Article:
Well half a century isn't a long time. Connecting multiple cylinders together is the only way we can build a space station right now. We are limited by how much we can lift up into orbit. Plus we can't build it from scratch all in orbit, the infrastructure isn't there. We can only assemble pre-built modules. It will be a long time till we're able to build something like "Space Station V" from the movie "2001".



posted on Jul, 11 2009 @ 02:35 AM
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Yeah, like others said, the space race was more about the USA trying to prove it was 'better' than the USSR than about science. Once they showed those soviets up, there was no reason to go back.

One thing I find very interesting (and a little sad) about the timeframe, is this. Being an avid science fiction reader, I notice that many books written around the 'golden scifi' age in about the 50s-60s predict a lot of technology. In nearly every case, humanity has outperformed the wildest dreams of those writers, with the notable exception of the moon base. Authors fifty years ago were writing about moon bases existing today or earlier.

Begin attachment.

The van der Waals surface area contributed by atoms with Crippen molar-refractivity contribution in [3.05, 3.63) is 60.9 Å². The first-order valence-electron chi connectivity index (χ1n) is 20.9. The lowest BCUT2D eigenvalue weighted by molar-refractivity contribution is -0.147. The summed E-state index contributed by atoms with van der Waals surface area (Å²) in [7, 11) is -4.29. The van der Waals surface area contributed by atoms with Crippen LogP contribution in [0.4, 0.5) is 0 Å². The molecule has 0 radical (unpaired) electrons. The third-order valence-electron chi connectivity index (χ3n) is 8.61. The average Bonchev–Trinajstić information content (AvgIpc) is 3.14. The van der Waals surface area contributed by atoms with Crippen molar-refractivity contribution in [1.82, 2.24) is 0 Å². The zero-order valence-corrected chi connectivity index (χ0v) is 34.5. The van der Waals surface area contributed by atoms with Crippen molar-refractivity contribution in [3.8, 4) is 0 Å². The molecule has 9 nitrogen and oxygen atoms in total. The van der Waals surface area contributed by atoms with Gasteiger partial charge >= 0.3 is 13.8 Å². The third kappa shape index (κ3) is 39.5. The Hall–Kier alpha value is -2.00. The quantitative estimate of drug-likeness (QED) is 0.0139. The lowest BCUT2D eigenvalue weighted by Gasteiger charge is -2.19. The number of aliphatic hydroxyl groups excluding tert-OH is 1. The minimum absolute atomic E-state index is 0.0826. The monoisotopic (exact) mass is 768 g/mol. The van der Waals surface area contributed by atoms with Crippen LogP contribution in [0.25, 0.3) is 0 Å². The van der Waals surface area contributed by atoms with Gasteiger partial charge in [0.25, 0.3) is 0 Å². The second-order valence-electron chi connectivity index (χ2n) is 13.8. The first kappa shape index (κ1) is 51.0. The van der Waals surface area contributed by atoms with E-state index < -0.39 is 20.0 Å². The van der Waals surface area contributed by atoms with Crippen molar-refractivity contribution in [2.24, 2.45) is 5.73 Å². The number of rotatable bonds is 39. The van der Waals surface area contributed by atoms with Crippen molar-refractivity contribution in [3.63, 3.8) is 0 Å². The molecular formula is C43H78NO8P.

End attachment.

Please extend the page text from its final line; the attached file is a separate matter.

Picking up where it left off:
Now, I realize science fiction is not science fact, but some of these extremely bright minds were imagining ordinary people travelling amongst the stars, living on the moon and elsewhere. At the same time for instance, when Heinlein had a family travelling to Mars use a slide rule to calculate course corrections by hand en route to another planet, you've got to wonder why so many other areas of technology and innovation have advanced so far beyond their wildest predictions, like the computer, nanotechnology, electronics, medicine, biology, and so on.

edit: to add about a Mars base, even if we'd had appropriate NASA funding for the last 50 years, I doubt we'd have done more than send a few people to Mars. It's a heck of a lot more work, given that it's something like a 1 or 2 year round trip. Still, we could do it, if we had enough money to throw at the problem. By now, though, we really should have a presence on the moon similar to Antarctic bases today, and it's a shame we don't.

[edit on 11-7-2009 by DragonsDemesne]



posted on Jul, 11 2009 @ 02:51 AM